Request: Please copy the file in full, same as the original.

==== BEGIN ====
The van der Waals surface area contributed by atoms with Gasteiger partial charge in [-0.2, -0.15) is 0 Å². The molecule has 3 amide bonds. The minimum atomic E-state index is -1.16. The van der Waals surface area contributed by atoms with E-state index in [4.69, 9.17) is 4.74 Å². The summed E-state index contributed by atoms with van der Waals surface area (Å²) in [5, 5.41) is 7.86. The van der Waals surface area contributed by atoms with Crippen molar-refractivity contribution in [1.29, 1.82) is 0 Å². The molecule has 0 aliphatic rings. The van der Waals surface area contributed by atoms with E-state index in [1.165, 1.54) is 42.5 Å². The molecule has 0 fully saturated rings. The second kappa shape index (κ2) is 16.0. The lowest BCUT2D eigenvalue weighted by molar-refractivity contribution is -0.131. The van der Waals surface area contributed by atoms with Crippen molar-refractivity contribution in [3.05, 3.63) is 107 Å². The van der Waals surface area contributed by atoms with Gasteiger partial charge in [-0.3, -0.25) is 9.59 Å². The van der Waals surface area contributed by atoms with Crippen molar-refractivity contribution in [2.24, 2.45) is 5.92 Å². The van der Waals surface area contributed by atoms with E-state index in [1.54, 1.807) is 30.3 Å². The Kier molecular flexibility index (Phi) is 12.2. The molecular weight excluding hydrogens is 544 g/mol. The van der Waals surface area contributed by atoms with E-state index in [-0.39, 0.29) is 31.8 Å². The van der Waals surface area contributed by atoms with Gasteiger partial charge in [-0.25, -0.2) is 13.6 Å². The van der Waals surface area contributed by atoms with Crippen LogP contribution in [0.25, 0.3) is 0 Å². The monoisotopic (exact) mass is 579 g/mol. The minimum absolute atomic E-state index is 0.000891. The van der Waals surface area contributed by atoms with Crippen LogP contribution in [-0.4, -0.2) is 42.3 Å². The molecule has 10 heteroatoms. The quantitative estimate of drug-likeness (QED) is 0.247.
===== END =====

The van der Waals surface area contributed by atoms with Gasteiger partial charge in [-0.2, -0.15) is 0 Å². The molecule has 3 amide bonds. The minimum atomic E-state index is -1.16. The van der Waals surface area contributed by atoms with E-state index in [4.69, 9.17) is 4.74 Å². The summed E-state index contributed by atoms with van der Waals surface area (Å²) in [5, 5.41) is 7.86. The van der Waals surface area contributed by atoms with Crippen molar-refractivity contribution in [1.29, 1.82) is 0 Å². The molecule has 0 aliphatic rings. The van der Waals surface area contributed by atoms with E-state index in [1.165, 1.54) is 42.5 Å². The molecule has 0 fully saturated rings. The second kappa shape index (κ2) is 16.0. The lowest BCUT2D eigenvalue weighted by molar-refractivity contribution is -0.131. The van der Waals surface area contributed by atoms with Crippen molar-refractivity contribution in [3.05, 3.63) is 107 Å². The van der Waals surface area contributed by atoms with Gasteiger partial charge in [-0.3, -0.25) is 9.59 Å². The van der Waals surface area contributed by atoms with Crippen molar-refractivity contribution in [2.24, 2.45) is 5.92 Å². The van der Waals surface area contributed by atoms with E-state index in [1.54, 1.807) is 30.3 Å². The Kier molecular flexibility index (Phi) is 12.2. The molecular weight excluding hydrogens is 544 g/mol. The van der Waals surface area contributed by atoms with E-state index in [-0.39, 0.29) is 31.8 Å². The van der Waals surface area contributed by atoms with Gasteiger partial charge in [-0.25, -0.2) is 13.6 Å². The van der Waals surface area contributed by atoms with Crippen LogP contribution in [0.25, 0.3) is 0 Å². The monoisotopic (exact) mass is 579 g/mol. The minimum absolute atomic E-state index is 0.000891. The van der Waals surface area contributed by atoms with Crippen LogP contribution in [-0.4, -0.2) is 42.3 Å². The molecule has 10 heteroatoms. The quantitative estimate of drug-likeness (QED) is 0.247.